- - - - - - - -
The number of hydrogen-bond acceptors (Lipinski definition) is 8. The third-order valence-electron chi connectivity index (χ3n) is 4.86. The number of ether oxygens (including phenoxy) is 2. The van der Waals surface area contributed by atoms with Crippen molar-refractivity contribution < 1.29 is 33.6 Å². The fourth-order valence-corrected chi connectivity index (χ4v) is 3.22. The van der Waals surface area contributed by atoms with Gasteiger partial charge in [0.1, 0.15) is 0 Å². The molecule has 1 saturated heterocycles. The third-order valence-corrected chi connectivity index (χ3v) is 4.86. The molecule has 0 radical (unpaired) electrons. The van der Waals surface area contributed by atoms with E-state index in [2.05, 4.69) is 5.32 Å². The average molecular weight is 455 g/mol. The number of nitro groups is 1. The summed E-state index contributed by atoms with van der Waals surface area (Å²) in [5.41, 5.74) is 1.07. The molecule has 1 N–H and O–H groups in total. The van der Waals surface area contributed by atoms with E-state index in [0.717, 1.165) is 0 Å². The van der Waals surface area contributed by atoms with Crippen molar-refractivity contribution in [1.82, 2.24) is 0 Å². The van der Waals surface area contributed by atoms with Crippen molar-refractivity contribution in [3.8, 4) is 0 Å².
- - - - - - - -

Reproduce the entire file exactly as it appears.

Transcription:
The number of hydrogen-bond acceptors (Lipinski definition) is 8. The third-order valence-electron chi connectivity index (χ3n) is 4.86. The number of ether oxygens (including phenoxy) is 2. The van der Waals surface area contributed by atoms with Crippen molar-refractivity contribution < 1.29 is 33.6 Å². The fourth-order valence-corrected chi connectivity index (χ4v) is 3.22. The van der Waals surface area contributed by atoms with Gasteiger partial charge in [0.1, 0.15) is 0 Å². The molecule has 1 saturated heterocycles. The third-order valence-corrected chi connectivity index (χ3v) is 4.86. The molecule has 0 radical (unpaired) electrons. The van der Waals surface area contributed by atoms with E-state index in [2.05, 4.69) is 5.32 Å². The average molecular weight is 455 g/mol. The number of nitro groups is 1. The summed E-state index contributed by atoms with van der Waals surface area (Å²) in [5.41, 5.74) is 1.07. The molecule has 1 N–H and O–H groups in total. The van der Waals surface area contributed by atoms with E-state index in [0.717, 1.165) is 0 Å². The van der Waals surface area contributed by atoms with Crippen molar-refractivity contribution in [1.82, 2.24) is 0 Å². The van der Waals surface area contributed by atoms with Crippen molar-refractivity contribution in [3.8, 4) is 0 Å².